The Village Museum in Bucharest is one of my favourites in Europe. It consists of houses which were brought brick by crick from Roumania's villages and reconstructed within the museum. I've even heard that when it was first opened, the museum was even inhabited. That leaves place for a lot of questions, but I don't know if the story is true or not.
The houses in the Village Museum are placed as they would be in a real village, but they come from all the regions of Romania. Since I've last visited, the museum gained a new wing with more than 20 new houses and now it hosts live animals. 
The houses in the new wing are more of service houses, such as the house of the people who take care of the forest, the house of the shepherds and so on.
Just a week before I went to visit the museum, I've read a story about the donkey escaping the museum and wondering on a main boulevard in Bucharest. He is funny and so gentle, I hope he has a good life in the museum.




All in all the new wing brings the third church to the museum, about 20 new houses and live animals, so even if you are familiar with the museum, it's worth another visit. If you go there on a weekend close to a religious celebration you might even find a market with peasant merchandise. I love the markets at the Village Museum in Bucharest!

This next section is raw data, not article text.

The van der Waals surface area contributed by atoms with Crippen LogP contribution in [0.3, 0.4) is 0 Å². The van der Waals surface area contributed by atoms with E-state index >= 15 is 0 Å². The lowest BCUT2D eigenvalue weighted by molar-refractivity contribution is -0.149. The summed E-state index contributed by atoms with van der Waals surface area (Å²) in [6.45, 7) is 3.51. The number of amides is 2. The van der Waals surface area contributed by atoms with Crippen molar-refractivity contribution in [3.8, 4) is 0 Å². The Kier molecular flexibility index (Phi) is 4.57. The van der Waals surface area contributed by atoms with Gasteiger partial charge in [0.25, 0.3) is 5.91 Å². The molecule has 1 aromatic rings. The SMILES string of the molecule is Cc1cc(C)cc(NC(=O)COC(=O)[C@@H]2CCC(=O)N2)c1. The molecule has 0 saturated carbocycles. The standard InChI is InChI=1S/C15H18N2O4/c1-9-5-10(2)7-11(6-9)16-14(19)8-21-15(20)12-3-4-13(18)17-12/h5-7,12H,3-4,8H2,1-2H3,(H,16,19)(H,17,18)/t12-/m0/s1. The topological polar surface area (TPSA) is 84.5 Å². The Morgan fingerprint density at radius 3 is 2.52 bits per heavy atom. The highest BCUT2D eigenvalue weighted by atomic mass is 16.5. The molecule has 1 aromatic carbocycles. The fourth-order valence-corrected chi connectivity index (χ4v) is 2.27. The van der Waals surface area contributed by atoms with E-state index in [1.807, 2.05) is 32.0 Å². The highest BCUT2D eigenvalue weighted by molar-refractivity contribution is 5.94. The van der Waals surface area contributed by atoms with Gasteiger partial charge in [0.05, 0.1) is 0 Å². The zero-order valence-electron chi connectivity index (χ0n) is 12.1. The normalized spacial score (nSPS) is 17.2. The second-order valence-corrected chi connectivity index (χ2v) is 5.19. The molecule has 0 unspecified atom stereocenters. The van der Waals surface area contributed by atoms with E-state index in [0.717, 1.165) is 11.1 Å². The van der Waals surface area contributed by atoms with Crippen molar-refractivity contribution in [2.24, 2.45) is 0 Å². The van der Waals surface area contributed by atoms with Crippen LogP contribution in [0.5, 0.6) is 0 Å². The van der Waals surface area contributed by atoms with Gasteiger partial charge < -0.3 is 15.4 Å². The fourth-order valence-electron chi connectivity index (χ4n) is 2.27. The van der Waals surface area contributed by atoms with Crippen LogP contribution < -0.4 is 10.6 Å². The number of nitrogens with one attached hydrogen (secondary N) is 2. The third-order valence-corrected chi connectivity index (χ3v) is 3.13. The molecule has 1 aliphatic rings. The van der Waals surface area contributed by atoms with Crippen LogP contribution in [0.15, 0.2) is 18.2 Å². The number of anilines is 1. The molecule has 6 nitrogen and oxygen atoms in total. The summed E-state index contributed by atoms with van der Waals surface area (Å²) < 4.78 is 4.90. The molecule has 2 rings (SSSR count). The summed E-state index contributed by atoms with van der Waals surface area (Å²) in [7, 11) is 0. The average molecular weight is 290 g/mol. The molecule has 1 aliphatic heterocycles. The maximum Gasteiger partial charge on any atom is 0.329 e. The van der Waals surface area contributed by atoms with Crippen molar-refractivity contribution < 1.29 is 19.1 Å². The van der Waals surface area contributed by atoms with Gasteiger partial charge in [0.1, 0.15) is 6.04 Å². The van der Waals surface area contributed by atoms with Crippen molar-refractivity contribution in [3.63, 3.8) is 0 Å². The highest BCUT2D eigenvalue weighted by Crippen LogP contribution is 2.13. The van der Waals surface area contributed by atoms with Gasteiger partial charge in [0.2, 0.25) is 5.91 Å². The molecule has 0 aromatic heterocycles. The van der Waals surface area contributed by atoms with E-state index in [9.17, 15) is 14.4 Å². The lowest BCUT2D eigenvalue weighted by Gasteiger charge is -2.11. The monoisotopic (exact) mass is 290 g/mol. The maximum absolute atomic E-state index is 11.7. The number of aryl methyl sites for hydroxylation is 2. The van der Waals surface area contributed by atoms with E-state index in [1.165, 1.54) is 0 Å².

If you liked my post you can find me on my Facebook page, Dichisuri.ro 
Raluca

July 3, 2017

Romania - Bucharest - Kitsch Museum

What is a kitsch? I still don't have a proper definition for this notion, besides the one provided by wiki. I would say that it depends on a person's taste and it changes its meaning in different contexts. With this in mind I started the visit at the Kitsch Museum in Bucharest. As a Romanian I would say that I share certain similarities with other Romanians in the matter of the kitsch, but even I found in the museum items that I do not consider kitschy.
Because we are all different, I think it's worth a visit to this museum in Bucharest, the newest one in town. You can find all the information you would need online because the museum is present on all social media channels you could think of.